Crowdfunding – Impractical Business Plans

There seems to be an overriding attitude in the crowdfunding industry that it exists solely to provide access to capital to small entrepreneurs who have previously been denied access by the evil barons of Wall Street.  Many people in the industry are amazed when I tell them that under the regulatory scheme in the US, the owner of an equity crowdfunding platform or portal is in the business of selling securities and every sale that they do is highly regulated.

The regulations include provisions that are firmly rooted in the idea of investor protection. The regulators will never accept the idea that investors in the crowd can be left to fend for themselves or that proper disclosures do not have to be made. Equity crowdfunding is not a caveat emptor marketplace.

Small investors are being hyped with the idea that crowdfunding portals are offering opportunities for them to invest in the next Facebook or Amazon that will turn their modest investments into huge profits. Investors are actually being offered shares in breweries, distilleries and a lot of small companies with dubious products and often inexperienced managers.

In the mainstream financial market, virtually all of the brokerage firms are members of FINRA so the rules are uniform one firm to the next. In the crowdfunding marketplace only those Title III portals that sell offerings to small investors under Reg. A or Reg. CF need to apply for FINRA membership.  That was intended to provide an extra level of protection for smaller investors.

Unfortunately, some of the portals do not seem to understand their responsibilities as FINRA members.  Several have no personnel on staff with any experience in any aspect of selling securities, let alone compliance with the regulations.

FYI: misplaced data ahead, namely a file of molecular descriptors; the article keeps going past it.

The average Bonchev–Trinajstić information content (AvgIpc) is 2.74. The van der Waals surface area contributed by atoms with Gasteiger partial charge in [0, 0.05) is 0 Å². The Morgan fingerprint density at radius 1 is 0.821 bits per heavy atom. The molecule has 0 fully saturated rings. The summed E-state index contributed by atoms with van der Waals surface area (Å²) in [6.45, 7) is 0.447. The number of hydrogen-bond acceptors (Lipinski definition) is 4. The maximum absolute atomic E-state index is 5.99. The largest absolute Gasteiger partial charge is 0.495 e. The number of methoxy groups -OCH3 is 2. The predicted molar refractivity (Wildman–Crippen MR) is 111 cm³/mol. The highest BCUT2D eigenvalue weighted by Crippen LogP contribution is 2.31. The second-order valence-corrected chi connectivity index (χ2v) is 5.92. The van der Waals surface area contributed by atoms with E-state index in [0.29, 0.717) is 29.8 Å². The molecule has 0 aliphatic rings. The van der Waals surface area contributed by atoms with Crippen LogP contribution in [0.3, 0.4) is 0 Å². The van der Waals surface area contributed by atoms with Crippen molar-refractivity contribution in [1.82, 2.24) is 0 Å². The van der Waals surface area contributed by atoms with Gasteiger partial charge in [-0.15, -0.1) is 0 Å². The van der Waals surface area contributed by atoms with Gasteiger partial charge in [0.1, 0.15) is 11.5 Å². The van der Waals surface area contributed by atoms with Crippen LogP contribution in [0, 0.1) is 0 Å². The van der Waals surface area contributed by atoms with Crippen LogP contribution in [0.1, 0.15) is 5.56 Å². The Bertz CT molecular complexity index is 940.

When FINRA expelled crowdfunding portal UFP (uFundingPortal) late last year, in part for listing companies with “impractical business plans”, I expected to see some articles or at least comments from some members of the crowdfunding community about impractical business plans.  The silence from the industry and industry experts has been deafening.

So what, exactly, does FINRA mean when it is telling crowdfunding portals not to list a company that has an “impractical” business plan? It starts with what the company that is raising money is trying to accomplish and whether or not the business plan has a reasonable chance of getting them there.

Everyone would agree that a company that is raising $100,000 and promising that it will be enough money to build a skyscraper in Manhattan or to develop a drug that will cure all cancers has an impractical business plan.  The same would be true if the skyscraper was not designed by an architect or the drug was intended to be sold without FDA approval.

A business plan that suggests that the company will sell one million units of its product using social media would be impractical if the company did not have some way of backing-up that assertion.  FINRA has a consistent policy that requires that there be a reasonable basis for all sales and revenue projections.

As the regulators move forward they will likely find that a company that intends to market a product that infringes on another company’s patent has an impractical business plan. It is also impractical to raise funds to operate a business that is illegal, like a brothel. But not every case will be as clear cut.

The FINRA regulations governing these portals are in addition to the regulations that stem from the federal securities laws. They require additional work and additional skills. Being able to identify and eliminate impractical business plans is one of those skills.

This will make it more expensive to operate a Title III portal than a Title II platform.  Potentially, it is also far more lucrative to be able to accept investments from a larger group of smaller investors.  If you are operating a FINRA portal but you do not have people on staff or as advisors who have experience working at FINRA firms and a clear understanding of what is expected, then I suspect that FINRA will tell you that it is your business plan is “impractical” and put your portal out of business.

In the mainstream markets, FINRA and the SEC have begun enforcement actions signaling that they intend to hold the compliance directors at the brokerage firms personally liable for unlawful transactions that took place on their watch.  I would wager that at least a few of the compliance directors at the 2 dozen or so crowdfunding portals already have regulatory targets on their backs.